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Idaho Health and Welfare shakes up department

The numbers speak for themselves. In 2007, the Idaho Department of Health and Welfare processed 3 percent of food stamp applications within one day, while it took an average of 19 days to sort out benefit requests.

Simon Shifrin

Simon Shifrin

By the end of 2009, the department was processing 25 percent of applications on the first day, with an average of eight days for all requests.

Business leaders know that a transformation like that in customer service doesn’t come automatically – or often easily.

So how did the state agency that processes food stamps and Medicaid and symbolizes byzantine bureaucracy to many Idahoans manage a makeover that has earned a rarely granted High Performance Award from global consulting firm Accenture?

How did the department shift from receiving federal penalties in 2005 and 2006 for high error rates in food stamp processing to earning several bonuses from the federal government? And at a time when average monthly caseload for department employees has skyrocketed (doubling from 1998 to 2009, including a 55 percent increase in food stamp recipients since 2007)?

Not surprisingly, administrators say technology has helped. The department launched a three-year, $30 million overhaul of the agency’s benefits eligibility system with the help of federal and state money, replacing a nearly 30-year-old computer system and automating more of the processing of applications.

But they say that’s only a small part of what happened.

Russ Barron, welfare administrator, said that changes to the department’s business operations were even more crucial.

Barron, who holds an MBA from Boise State University, and other administrators performed a comprehensive evaluation of the department’s procedures and tried to apply the principles of “lean office,” a philosophy that tries to trim inefficient office bureaucracy in the same way that “lean manufacturing” has transformed industrial production.

Here’s what they did:

They moved caseworkers to the front entrances of department offices in place of receptionists. When people walk in the door, they immediately speak to informed decision-makers.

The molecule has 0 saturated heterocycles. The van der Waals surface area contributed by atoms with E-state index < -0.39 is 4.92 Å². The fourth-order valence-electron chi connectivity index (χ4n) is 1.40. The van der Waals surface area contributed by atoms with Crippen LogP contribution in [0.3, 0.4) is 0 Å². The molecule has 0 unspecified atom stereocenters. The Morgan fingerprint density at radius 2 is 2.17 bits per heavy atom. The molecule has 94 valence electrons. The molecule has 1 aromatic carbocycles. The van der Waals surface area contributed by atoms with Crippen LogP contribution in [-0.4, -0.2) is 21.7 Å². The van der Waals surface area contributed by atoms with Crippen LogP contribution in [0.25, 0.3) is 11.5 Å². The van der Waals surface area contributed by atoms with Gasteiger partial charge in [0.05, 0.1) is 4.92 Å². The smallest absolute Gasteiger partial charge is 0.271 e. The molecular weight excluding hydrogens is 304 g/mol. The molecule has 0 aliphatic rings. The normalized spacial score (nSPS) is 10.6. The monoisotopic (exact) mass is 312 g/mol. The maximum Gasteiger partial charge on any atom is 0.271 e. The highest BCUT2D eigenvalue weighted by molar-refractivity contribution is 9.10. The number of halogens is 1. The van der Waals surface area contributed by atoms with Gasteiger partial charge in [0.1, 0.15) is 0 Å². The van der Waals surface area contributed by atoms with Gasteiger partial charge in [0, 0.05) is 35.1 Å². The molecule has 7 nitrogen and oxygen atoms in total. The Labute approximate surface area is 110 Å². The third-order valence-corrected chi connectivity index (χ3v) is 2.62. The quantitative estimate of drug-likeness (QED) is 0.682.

That often means that clients don’t have to come back a second time to resolve issues or take up staff time with additional phone calls. It also ensures that easy-to-catch mistakes on applications, such as someone with no children applying for childcare benefits, never occur.

“How much work does that create for us as they’re waiting and waiting and calling and calling?” Barron said in an interview.

It was a counterintuitive change. (Aren’t receptionists supposed to be at the front of offices?) But it worked because the administrators spent months planning and working with staff on the changes, building support at all 28 of the department’s offices.

That also allowed them to consolidate more of the tasks that didn’t require face-to-face time at the department’s two processing centers.

The department also tried to eliminate other unnecessary steps in the application process and worked with operations managers to make sure the savings were achieved at all of the 28 offices.

Overall, the department says the changes have reduced back-end work by 70 percent, freeing up significant amounts of staff time.

And many of the productivity gains were actually achieved before full implementation of the computer system, which was completed in early November.

Accenture says all these changes set Idaho apart. The company was hired as a consultant on the project – with a two-year, $7 million contract – to help transfer the computer system that the company built for four counties in California. That system initially cost $200 million to build in California, but Idaho was able to take advantage of free licensing through the federal government.

Debora Morris, senior manager of systems integration and technology at Accenture in Austin, Texas, said many government agencies think new technology will fix everything. She has worked with agencies in Texas, California, Washington, Oregon, New Mexico and Louisiana on similar projects, but none have prepared in advance for a technology upgrade with this kind of business-minded strategy.

“Not to disparage our other clients, because our other clients are committed, but Idaho is exceptional in their approach,” she said. “Because they started at the point they did and didn’t think of it as just an IT project … they did it absolutely right. They started with the business process, the people they serve and worked from there to create this new system. … When government works right, this is the picture.”

Accenture gave the department a High Performance award in December, though it hasn’t been officially announced yet. Morris said criteria for the award are strict, and the company doesn’t even grant one annually.

I’m willing to venture there are some Idaho businesses that could learn a few things from our state government.

About Simon Shifrin